Please somehow share this post today. And when you do, share your own “Poverty is ______” statement. On this day to remember suffering, let us truly focus our hearts on those who suffer. And how that means we all suffer. Please share…
“Poverty is vulnerability to death in its crudest forms. Poverty is the relentless daily attrition of contending with the most primitive concerns of human existence: food and cleanliness and clothes and heat and housing and rest and play and work.” William Stringfellow, My People is the Enemy, p. 6
Poverty is the young girl lured away into a life selling her soul, and all for a pair of shoes and a new purse.
Poverty is the man with a criminal record trying to make something of his life, yet hitting wall after wall after wall of legal discrimination, all because of one mistake.
Poverty is not having a textbook to take home to study, or access to a computer to do your assignments, or a classroom with ceiling tiles, or real and equal opportunities to learn and grow.
Poverty is the semi-truck trailer full of humans being told they could have a new life, while they are really being sold, commodities on the market.
Poverty is the couple with a newborn baby who cannot risk complaining against the landlord because they have nowhere else to go but who cannot keep living in the terrible conditions of their apartment.
Poverty is the young person suffering from the illness of addiction but who cannot afford private treatment, never able to find the help desperately needed to heal, ending up with a rap sheet instead of a health chart.
Poverty is the mother who can’t get a job, can’t get assistance with basic needs, can’t leave the shadows, only because she is told she didn’t walk through the right door.
Poverty is the teenager being abused but whose family won’t say anything because of shame.
Poverty is the disabled elderly woman who has a landlord keep her $99 deposit just because they think they can, stealing a large amount of her fixed-income monthly sustenance.
Poverty is waiting. For the bus. For the doctor. In line for food. For a decent home. For the legal aid attorney to call you back. For a stable job. For everything, wherever you go. Waiting.
Poverty is poison.
Poverty is vulnerability to death in its crudest forms.
That’s why speaking and listening and staring intently at poverty today is so fitting. Today, on this day that the poor homeless criminal Jesus was put to death so many years ago. Marginalized and oppressed, Jesus the Galilean took a journey to Jerusalem, the Way of the Cross, speaking truth to power, becoming one with the poor, and giving his life away so that we all may have unending hope, experience deepest joy, and know the most powerful weapon in world, Love.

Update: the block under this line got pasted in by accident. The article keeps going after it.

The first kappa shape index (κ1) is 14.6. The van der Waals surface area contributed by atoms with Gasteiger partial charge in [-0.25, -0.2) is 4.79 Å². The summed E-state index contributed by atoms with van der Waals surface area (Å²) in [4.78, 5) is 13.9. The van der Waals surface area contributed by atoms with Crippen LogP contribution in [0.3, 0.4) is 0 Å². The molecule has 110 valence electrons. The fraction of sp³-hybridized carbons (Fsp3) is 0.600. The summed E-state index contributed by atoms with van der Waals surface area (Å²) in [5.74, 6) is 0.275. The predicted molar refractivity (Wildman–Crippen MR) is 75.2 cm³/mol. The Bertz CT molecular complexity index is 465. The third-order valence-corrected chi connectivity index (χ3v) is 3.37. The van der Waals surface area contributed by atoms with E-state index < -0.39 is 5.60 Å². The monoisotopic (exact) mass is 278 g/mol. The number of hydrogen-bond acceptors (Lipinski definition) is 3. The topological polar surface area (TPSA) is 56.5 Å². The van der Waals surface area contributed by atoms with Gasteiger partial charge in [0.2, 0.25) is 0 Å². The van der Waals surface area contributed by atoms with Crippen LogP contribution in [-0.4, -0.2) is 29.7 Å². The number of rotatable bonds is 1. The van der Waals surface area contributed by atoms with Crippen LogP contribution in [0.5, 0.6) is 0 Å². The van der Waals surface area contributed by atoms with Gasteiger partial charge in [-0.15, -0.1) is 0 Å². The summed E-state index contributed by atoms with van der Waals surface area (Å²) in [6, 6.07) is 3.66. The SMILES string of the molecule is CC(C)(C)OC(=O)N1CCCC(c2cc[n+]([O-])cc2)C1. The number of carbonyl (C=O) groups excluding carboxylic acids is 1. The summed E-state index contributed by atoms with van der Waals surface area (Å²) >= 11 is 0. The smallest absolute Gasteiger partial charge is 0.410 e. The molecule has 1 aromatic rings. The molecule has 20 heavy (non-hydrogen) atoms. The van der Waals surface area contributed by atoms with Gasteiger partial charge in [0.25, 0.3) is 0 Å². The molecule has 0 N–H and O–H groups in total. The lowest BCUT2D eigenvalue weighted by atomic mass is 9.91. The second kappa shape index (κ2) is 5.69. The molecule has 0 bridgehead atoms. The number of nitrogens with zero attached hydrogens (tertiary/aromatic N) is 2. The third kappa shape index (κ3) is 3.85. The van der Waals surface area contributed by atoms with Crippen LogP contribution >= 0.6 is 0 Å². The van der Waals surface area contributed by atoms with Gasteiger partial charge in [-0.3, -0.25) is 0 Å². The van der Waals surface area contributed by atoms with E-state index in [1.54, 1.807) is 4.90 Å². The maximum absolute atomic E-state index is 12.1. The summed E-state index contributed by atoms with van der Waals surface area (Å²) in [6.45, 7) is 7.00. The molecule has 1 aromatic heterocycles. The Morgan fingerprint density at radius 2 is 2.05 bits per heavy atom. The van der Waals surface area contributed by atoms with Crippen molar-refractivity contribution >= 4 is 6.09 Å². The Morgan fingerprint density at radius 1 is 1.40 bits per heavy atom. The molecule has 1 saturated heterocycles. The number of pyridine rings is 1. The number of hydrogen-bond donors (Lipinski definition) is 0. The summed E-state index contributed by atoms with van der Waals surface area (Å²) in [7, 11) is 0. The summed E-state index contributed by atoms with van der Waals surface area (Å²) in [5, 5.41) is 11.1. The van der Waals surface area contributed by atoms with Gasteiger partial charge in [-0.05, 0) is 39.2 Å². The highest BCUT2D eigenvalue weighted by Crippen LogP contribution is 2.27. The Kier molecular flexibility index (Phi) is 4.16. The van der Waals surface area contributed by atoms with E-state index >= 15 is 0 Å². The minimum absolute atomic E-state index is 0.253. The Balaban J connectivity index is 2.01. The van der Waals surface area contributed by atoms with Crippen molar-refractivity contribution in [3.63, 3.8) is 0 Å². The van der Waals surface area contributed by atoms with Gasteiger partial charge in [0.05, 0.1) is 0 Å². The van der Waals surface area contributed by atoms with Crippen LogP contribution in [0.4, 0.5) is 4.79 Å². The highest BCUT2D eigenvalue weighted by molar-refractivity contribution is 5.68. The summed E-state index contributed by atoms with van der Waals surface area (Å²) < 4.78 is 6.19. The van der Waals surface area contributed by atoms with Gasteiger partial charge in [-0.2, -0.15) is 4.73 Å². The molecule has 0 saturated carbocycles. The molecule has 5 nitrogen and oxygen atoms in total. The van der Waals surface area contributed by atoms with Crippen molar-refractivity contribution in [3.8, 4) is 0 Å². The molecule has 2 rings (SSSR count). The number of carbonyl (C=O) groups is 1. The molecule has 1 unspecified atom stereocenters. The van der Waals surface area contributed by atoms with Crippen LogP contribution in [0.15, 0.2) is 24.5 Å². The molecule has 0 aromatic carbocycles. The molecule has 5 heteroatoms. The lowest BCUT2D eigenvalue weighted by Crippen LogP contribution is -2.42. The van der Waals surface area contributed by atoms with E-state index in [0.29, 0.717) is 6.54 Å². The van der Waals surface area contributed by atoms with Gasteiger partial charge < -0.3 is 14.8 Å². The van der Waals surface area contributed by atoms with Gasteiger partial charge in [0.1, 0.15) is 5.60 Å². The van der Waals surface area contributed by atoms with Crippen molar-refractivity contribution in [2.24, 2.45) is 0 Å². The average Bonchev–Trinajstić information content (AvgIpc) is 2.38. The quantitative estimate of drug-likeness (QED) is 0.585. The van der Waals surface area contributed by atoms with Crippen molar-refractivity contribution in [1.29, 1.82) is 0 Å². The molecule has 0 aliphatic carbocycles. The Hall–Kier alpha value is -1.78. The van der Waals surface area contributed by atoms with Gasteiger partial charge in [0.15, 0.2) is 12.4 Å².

Yet, poverty is when those of us who are not poor never care to see the poor, the homeless, the criminal right in front of our eyes. Poverty is when our comforts come before our neighbor’s survival. Poverty is when we become blinded by our complicity with systems of oppression and accepted social “truths” that cast people aside to the margins of existence. Poverty is when we dehumanize the other by perpetuating the myths about the poor.
May the truth set us free.
Debunking Poverty Myths and Stereotypes (from http://www.couleecap.org Community Concerns June 2013)
In poverty, the choices you have are extremely different from the choices of those with privilege and access to resources. Those with privilege and access to resources have the luxury to make real choices about their future. The crisis of poverty rarely allows you to plan for your future. Most people in poverty do what they have to do to meet basic survival needs and to help those they love who are also in crisis. It is hard to think about having a future when your family is hungry today.
People living in poverty have to make tough choices with their money all day, every day, just to squeak by, and every dollar they spend could land them under the microscope. There’s no room for error. And, unfortunately, there’s plenty of judgment to go around from others. Many people who do not live in poverty have a tendency to criticize the poor and blame them for their supposed laziness, lack of intelligence, or willingness to make bad decisions.